What is Earth Pressure?
The pressure exerted by soil or earth on the retaining wall is known as Earth pressure. We provide a retaining wall to prevent soil from the sudden collapse of soil mass like a landslide.
A soil mass is stable when the slope of the surface of the soil mass is flatter than the safe slope.
At some locations where the space is limited, it is not possible to provide a flat slope and the soil is to be retained at a slope steeper than the safe one.
In such cases, a retaining structure is required for lateral support to the soil mass. The soil masses are either vertical or nearly vertical behind the retaining structure. Thus, a retaining wall maintains the soil at different elevations on either side.
The design of retaining wall structure requires the determination of the magnitude and line of action of the lateral earth pressure.
Different types of lateral earth pressure
Lateral earth pressure can be divided into three categories, depending upon the movement of the retaining wall with respect to the soil retained. The soil retained is also known as the backfill.
Active earth pressure
Active pressure occurs when the soil mass yields in such a way that it tends to stretch horizontally.
It is a state of plastic equilibrium as the entire soil mass is on verge of failure. A retaining wall when moves away from the backfill, there is a stretching of the soil mass & the active state of earth pressure exists.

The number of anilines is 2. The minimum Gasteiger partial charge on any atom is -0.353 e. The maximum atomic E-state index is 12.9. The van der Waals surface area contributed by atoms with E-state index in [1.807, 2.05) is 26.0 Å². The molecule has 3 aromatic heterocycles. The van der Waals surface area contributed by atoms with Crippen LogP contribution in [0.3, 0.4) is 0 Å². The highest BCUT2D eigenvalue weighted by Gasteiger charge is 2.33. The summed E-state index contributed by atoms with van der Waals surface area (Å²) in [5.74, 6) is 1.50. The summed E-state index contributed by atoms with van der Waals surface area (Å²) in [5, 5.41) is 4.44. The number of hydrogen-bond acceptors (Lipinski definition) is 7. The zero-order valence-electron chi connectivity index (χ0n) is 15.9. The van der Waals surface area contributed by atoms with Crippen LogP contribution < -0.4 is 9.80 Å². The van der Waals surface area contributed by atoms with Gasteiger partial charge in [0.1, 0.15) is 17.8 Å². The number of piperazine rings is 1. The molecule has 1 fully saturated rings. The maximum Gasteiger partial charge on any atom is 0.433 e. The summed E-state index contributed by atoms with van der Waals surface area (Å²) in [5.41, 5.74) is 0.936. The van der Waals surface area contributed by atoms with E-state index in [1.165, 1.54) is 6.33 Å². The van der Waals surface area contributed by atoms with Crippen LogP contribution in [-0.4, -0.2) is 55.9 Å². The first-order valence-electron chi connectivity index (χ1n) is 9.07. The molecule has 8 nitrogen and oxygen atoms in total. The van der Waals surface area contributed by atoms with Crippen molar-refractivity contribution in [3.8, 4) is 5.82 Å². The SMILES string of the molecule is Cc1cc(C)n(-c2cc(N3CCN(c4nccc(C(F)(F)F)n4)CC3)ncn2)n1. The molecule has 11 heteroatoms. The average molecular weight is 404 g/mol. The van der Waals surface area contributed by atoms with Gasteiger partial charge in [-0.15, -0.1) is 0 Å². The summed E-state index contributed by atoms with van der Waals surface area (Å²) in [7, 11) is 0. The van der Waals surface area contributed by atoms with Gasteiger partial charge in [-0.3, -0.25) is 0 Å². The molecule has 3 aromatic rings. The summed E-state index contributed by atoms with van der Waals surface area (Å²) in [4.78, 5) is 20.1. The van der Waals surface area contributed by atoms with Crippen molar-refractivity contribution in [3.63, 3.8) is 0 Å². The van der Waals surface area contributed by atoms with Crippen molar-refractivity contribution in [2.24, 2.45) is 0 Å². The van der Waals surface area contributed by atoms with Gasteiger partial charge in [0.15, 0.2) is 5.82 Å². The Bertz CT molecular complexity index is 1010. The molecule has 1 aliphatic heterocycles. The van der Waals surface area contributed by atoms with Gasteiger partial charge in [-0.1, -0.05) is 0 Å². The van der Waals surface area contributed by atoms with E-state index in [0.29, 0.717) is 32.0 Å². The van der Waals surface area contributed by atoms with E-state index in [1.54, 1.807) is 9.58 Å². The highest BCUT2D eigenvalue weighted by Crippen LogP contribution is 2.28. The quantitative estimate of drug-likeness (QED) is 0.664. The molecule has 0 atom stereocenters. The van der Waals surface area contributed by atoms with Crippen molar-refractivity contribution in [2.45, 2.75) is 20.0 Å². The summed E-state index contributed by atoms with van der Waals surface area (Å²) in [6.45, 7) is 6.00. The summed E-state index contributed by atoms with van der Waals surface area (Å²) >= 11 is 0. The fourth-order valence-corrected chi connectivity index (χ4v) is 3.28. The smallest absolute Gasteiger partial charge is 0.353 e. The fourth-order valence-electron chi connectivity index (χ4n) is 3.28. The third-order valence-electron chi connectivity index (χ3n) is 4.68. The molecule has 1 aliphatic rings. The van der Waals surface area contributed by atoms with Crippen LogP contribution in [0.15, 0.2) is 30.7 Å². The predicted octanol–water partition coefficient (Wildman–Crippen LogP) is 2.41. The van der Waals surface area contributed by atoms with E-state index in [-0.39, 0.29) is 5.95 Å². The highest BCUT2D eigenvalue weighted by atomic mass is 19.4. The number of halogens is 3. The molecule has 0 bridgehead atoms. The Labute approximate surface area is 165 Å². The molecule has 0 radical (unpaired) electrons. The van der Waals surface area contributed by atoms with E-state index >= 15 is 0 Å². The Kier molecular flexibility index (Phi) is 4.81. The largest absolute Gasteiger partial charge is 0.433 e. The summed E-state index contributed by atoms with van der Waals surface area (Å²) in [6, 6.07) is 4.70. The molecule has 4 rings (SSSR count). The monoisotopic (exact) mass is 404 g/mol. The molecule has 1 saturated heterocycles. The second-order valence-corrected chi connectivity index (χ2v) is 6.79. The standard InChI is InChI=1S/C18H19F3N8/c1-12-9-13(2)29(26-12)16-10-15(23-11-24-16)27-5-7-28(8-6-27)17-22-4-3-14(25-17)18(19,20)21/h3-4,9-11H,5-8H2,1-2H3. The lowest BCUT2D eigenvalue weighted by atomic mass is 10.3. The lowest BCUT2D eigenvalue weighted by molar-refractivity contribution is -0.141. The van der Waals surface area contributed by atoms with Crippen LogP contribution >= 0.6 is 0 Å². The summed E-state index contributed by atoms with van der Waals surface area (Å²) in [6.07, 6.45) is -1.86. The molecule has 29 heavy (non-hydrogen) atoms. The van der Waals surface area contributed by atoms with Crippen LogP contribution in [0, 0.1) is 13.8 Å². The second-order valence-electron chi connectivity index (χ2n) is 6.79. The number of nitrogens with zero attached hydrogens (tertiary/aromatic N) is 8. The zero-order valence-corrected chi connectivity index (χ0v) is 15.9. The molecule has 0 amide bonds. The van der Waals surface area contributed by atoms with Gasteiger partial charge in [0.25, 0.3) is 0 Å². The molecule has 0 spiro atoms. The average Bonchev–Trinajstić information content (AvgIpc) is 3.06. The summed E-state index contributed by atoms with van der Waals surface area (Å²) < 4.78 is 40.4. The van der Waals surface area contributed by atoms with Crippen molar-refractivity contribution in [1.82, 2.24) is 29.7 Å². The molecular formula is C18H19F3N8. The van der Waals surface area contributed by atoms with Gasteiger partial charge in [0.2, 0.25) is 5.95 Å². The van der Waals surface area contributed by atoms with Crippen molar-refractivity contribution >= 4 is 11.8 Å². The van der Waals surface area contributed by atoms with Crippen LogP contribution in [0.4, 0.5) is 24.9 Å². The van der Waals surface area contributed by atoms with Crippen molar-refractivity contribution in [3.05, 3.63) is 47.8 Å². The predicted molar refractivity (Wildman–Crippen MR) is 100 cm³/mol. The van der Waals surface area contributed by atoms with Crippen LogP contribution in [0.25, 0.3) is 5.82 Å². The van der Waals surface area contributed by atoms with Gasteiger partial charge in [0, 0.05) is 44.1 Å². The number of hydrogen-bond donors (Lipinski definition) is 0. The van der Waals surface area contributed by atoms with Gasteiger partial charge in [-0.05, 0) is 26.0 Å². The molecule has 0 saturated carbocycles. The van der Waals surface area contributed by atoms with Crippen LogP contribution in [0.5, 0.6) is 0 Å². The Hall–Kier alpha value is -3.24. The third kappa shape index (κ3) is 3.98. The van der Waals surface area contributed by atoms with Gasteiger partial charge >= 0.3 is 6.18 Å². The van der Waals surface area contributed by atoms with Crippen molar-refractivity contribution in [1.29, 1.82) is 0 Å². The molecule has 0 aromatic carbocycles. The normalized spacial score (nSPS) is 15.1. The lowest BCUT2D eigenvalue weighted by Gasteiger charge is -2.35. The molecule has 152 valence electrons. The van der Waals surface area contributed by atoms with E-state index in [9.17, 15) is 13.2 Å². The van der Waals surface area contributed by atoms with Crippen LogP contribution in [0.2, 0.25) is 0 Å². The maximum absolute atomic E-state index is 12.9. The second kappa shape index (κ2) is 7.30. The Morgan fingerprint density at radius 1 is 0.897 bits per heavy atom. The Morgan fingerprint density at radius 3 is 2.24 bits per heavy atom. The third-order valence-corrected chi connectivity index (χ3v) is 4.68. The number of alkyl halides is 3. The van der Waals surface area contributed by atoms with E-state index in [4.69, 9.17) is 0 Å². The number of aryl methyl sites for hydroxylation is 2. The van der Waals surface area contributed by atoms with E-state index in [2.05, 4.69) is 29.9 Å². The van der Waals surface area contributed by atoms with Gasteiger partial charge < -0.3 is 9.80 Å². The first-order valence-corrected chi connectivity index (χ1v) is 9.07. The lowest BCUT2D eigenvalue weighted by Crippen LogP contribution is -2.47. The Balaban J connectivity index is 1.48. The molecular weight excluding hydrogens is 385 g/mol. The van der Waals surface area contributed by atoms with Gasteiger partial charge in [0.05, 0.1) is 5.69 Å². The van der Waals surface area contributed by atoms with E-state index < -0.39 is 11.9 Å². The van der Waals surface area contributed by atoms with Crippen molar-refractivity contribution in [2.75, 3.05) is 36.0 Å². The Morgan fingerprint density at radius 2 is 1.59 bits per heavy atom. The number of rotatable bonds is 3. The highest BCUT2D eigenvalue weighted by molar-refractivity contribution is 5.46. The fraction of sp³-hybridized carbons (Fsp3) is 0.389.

In figure (b), the active pressure develops on the right hand side when the wall moves towards left.
Passive earth pressure
A state of passive earth pressure exists when the movement of the movement of the wall is such that the soil tends to compress horizontally.
It is another extreme of the limiting equilibrium condition. In figure (b), the passive pressure develops on the left side of the wall below the ground level, as the soil in this zone is compressed when the movement of the wall is towards left.
Earth pressure at rest
The lateral earth pressure is called earth pressure at rest when the soil mass is not subjected to any lateral yielding or movement.
This case occurs when the retaining wall is firmly fixed at its top and is not allowed to rotate or move laterally. In figure (a), shows the basement retaining walls which are restrained against the movement by the basement slab provided at their tops.
The earth pressure at rest condition is also known as the elastic equilibrium, as no part of soil mass has failed and attained the plastic equilibrium.